Success of New Brunswick long term care home’s push to reduce antipsychotic use leads to creation of a province-wide initiative

The Challenge

Across Canada, more than one-in-four seniors in long term care (LTC) are on antipsychotic medication without a diagnosis of psychosis. Antipsychotics are often prescribed in a bid to reduce challenging behaviours and resistance to care, but they have a sedating effect and can cause serious harms such as falls and unnecessary hospital visits.

In 2014, CFHI launched a pan-Canadian quality improvement collaborative to support the appropriate use of antipsychotic medication, working with 15 teams spanning 56 long term care (LTC) facilities in seven provinces and one territory. At the time, the national average for LTC residents on potentially inappropriate antipsychotics was 28 percent.1 The evidence shows that five to 15 percent of seniors in LTC facilities should be on antipsychotic medication.

In 2013, the rate of antipsychotic medication use among the elderly in New Brunswick was almost twice as high as the average in rest of Canada.

The collaborative had its roots in CFHI’s EXTRA: Executive Training Program. Joe Puchniak and Cynthia Sinclair – at the time both managers with the Winnipeg Regional Health Authority Personal Care Home Program designed an initiative to help multi-disciplinary teams of healthcare providers better use data. Based on the success of the WRHA initiative, and with the help of Joe and Cynthia, CFHI set out to spread these person-centred approaches to the appropriate use of antipsychotic medication in residential care.

The York Care Centre in Fredericton, New Brunswick, knew it had a problem with the high rate of antipsychotic medication use among its long term care (LTC) residents and was determined to tackle the issue.

Antipsychotic prescribing rates in LTC vary across Canadian jurisdictions. In 2013, the rate of antipsychotic medication use among the elderly in New Brunswick was almost twice as high as the average in rest of Canada.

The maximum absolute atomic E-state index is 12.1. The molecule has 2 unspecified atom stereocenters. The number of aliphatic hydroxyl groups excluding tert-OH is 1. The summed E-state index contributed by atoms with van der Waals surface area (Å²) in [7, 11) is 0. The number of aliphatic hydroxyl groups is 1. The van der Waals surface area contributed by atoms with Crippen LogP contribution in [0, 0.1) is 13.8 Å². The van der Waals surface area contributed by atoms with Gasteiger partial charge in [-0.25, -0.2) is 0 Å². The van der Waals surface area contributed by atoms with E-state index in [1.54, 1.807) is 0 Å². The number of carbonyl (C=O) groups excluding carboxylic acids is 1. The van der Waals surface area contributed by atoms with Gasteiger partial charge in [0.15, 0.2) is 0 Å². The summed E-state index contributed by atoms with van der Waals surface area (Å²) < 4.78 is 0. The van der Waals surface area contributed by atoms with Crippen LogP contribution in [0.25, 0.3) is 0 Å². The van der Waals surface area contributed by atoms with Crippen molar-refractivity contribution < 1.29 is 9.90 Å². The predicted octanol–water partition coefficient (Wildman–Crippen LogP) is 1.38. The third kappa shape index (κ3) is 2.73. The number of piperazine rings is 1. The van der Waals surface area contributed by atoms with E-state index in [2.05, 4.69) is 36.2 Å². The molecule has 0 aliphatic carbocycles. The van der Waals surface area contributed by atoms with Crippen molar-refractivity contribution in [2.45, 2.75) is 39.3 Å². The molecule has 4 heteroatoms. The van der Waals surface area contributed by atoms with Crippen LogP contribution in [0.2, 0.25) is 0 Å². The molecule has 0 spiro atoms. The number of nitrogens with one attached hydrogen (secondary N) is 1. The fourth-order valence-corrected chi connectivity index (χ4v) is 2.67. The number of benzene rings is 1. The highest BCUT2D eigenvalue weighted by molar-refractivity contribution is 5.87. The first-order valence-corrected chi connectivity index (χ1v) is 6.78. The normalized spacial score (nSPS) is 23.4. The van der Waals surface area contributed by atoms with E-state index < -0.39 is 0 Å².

The York Care Centre, which had been unsuccessful in its own earlier attempts to reduce rates, was keen to participate in the collaborative, receive support, and network with other facilities.

Before the CFHI initiative began, the rate of antipsychotic use for the York Care Centre was 30 percent for the entire 214 bed facility, but considerably higher (58 percent) in Birch Grove, its special 24-bed unit for residents with high levels of dementia who are mobile.

Many residents were already taking antipsychotic medication when they entered the home, but there was no documentation explaining why the medication had been prescribed. The Centre, meanwhile, lacked protocols to assess and monitor new residents in order to determine whether the antipsychotic was appropriate for the residents, or if it could be reduced or discontinued.

The Solution

Teams of healthcare professionals that participated in the CFHI collaborative used patient-centred, data-driven approaches to manage the disruptive behaviours that can be associated with dementia. Frontline staff tailored services, replacing these medications with approaches such as music, pet or recreation therapy. CFHI provided the teams with training, funding, expert coaching and a platform for peer to peer learning.

Supported by the CFHI quality improvement initiative, more than 200 staff – RNs (registered nurses), PSWs (personal service workers), recreation staff and leadership – received training in P.I.E.C.E.S, an approach to assessing and managing individuals with dementia. (The acronym stands for “physical, intellectual, emotional, capabilities, environment, and social and cultural”.)

As well, education sessions, inter-professional team meetings and huddles (informal, quick, multidisciplinary meetings) were held regularly. The clinical research coordinator and management met and updated physicians every three months at their medication review meetings.

The facility aimed to reduce use of antipsychotics by 25 percent in the Birch Grove unit (a 24 resident unit) and by 25 percent in the rest of the facility, where 188 residents live in four other units (there are also two relief care beds).

Eleven residents from the Birch Grove unit were the first to be selected for having their antipsychotic medication reduced or discontinued, and staff began by working with one or two residents at a time, assessing their progress daily. Activity coordinators provided activities to help manage residents’ behaviours during the reduction and discontinuation process.